Hip hop’s treatment of Kanye is bad for free expression

‘I didn’t come here to be liked, I came here to make a difference.’ Kanye West said these words in a Radio 1 interview in 2015, and there is no better articulation of the spirit of hip hop. Rap music has always been about giving a voice to the voiceless, saying the unsayable and using controversy as an engine for cultural change. As the great Ice T once said in his seminal old school song ‘Freedom Of Speech’:

‘Your opinion is yours, my opinion is mine
If you don’t like what I’m sayin’? Fine
But don’t close it, always keep an open mind
A man who fails to listen is blind
We only got one right left in the world today
Let me have it or throw The Constitution away…’

However, Kanye West’s recent endorsement of Donald Trump and some prominent black conservatives, has led to many leaders of that same hip hop community turning on West, defaming his character, calling him a sellout and questioning his mental health. The reaction became even more virulent after West gave an interview on TMZ where he said that 400 years of slavery, ‘seems like choice’. West later clarified his comments on Twitter, emphasising that he was in no way victim blaming, or saying that black people had chosen slavery of their own free will. What he meant, according to his tweets, was that slavery can’t exist without a corresponding mindset that keeps the brutal institution in place.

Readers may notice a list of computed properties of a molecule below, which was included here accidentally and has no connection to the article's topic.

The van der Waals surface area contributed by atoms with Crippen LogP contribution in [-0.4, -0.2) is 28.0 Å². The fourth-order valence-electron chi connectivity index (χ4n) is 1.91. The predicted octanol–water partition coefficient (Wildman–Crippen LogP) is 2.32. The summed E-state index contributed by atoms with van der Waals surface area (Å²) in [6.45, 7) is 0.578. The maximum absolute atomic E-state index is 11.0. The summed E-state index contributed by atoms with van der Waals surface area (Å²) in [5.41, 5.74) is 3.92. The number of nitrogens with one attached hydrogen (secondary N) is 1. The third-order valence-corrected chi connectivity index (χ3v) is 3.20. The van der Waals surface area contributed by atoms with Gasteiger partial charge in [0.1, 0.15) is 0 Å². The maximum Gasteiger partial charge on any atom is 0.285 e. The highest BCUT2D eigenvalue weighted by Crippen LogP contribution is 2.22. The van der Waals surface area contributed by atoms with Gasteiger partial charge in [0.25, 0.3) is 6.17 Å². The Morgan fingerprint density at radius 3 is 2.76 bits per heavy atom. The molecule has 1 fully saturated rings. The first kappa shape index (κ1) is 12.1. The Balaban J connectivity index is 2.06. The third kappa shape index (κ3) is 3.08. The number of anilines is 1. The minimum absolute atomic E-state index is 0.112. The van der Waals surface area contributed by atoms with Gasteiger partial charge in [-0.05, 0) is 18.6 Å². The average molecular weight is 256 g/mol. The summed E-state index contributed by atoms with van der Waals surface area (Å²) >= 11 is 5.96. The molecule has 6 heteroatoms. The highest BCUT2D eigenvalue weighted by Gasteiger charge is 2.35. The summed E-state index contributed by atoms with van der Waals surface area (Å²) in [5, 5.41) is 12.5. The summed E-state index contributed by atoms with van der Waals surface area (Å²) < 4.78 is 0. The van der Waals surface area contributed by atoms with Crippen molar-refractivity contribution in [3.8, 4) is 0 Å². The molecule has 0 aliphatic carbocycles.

West’s comments were unfortunate. An overall message about letting go of the past and giving a fresh perspective on the challenges black people face in modern America, has now been swallowed up in social media misrepresentations and the predictable cacophony of outrage. The TMZ interview backfired, and in many ways, West has himself to blame. He was clearly manic, and caught up in a breathless, stream-of-consciousness rant. Had he taken time to collect his thoughts, his appearance on the channel may have been a positive and empowering cultural breakthrough.

In the wake of his provocative statements a petition was started online urging Adidas to sever ties with West. The Care2 petition accused West of being rich and out of touch with the black community, and called for consumers to vote with their feet in protest to what they see as West’s ‘dangerous propaganda’. The petition said: ‘Kanye West has a right to free speech, and he has the right to spout lies and misinformation and misplaced opinions — but we as consumers have the right to fight back against this type of dangerous propaganda.’.

Hosts of Detroit radio show 105.1 The Bounce have announced that they are going to ban Kanye’s music from their show. In a statement posted on Facebook, the hosts said: ’…we are taking a stand and we aren’t playing his music anymore; we just are refusing to give him a platform.’ This no-platforming battle cry was followed by the chilling hashtag #MuteKanye.